Bizarro Back Issues: The Martian Manhunter Against Zeus, The Crime King Of Mount Olympus! (1962)
So y’all know about prototype characters, right? Whether by design or accident, you’ll occasionally run into these characters who sort of feel like rough drafts that will later be refined into far more successful and popular versions of the same character.
The most famous, of course, is probably Mr. Zero, whose ice ray and frigid body temperature would later be shifted over to the far more successful form of Mr. Freeze, but there’s also that story about Batman being injured by a hulking supervillain and having to send out an ill-fated replacement, which came out a few years before those same ideas would show up in Knightfall.
Every now and then, though, you’ll find them cropping up in the most unexpected places — and if you read through enough back issues of Detective Comics, you’ll run across a guy who seems an awful lot like a rough draft for Maxie Zeus. The only difference is that instead of fighting Batman, this guy decided that it would be a good idea to try and recruit the Martian Manhunter, who has all of Superman’s powers plus the ability to read your mind and turn invisible. And it works out about as well as you’d think.
It all went down in the amazingly titled “The Crime King of Mount Olympus” in ‘Tec #302, in that time when J’onn J’onzz was in a backup feature that stretched the definition of “Detective” even more than Batman. This particular case comes from Jack Miller and Joe Certa, and like so many superhero adventures, it opens with chariots descending from the heavens to blow up banks with thunderbolts.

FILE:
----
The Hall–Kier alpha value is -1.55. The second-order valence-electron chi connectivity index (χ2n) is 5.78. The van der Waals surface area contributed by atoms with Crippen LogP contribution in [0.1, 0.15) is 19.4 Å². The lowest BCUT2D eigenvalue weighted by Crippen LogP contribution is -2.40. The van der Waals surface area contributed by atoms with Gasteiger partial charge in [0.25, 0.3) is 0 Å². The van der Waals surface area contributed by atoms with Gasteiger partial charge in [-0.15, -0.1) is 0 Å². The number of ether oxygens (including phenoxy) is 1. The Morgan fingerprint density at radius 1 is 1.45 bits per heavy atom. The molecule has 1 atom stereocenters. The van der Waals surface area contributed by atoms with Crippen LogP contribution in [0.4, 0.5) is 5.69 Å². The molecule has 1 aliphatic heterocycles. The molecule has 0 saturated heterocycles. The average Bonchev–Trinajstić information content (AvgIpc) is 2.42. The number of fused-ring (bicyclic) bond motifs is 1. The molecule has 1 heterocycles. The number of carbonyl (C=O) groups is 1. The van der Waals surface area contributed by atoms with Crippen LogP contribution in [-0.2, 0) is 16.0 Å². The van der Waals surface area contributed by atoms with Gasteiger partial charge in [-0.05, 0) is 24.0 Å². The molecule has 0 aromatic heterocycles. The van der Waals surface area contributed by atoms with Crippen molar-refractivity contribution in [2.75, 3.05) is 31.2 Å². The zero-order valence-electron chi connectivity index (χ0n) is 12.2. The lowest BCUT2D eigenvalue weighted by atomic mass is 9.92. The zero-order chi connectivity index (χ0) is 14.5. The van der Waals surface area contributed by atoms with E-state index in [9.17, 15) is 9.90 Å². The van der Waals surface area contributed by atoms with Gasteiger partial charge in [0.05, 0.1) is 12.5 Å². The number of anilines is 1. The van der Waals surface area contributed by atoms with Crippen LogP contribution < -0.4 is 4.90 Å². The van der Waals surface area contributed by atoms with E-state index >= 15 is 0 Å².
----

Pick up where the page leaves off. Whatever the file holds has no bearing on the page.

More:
Sing, O Muse, of what is basically a regular-ass bank robbery!
So regular, in fact, that while everyone else is mystified by this godly attack, ace detective John Jones (secretly J’onn J’onzz, the Manhunter from Mars!) gets a “hot tip” (secretly telepathy!) that all of the thunderbolts cast down from mighty Zeus’s chariot were just regular grenades, and that the flying chariot itself was just a “motorized craft.” Because, you know, a super-criminal having access to the level of sci-fi technology that you’d need for a flying chariot and a robot pegasus is slightly less worrying than actual gods descending from the heavens to commit armed robbery.
Unfortunately, this knowledge isn’t enough to help the Manhunter stop this original robbery, as he is distracted by his old foe: A chimney.
Still, it’s enough to go on, which gets Jones and his partner, Diane Meade, assigned to the case. And much like when Clark Kent and Lois Lane are “assigned” to a story, their part in the investigation is basically limited to just standing around and waiting for the story to come to them.
Sure enough, the very next day sees another daring Pegasus raid on Middleton, Colorado, and when Diane goes up in the police chopper, she ends up being captured by crooks who can not only recognize her inside the helicopter, but also know her by name.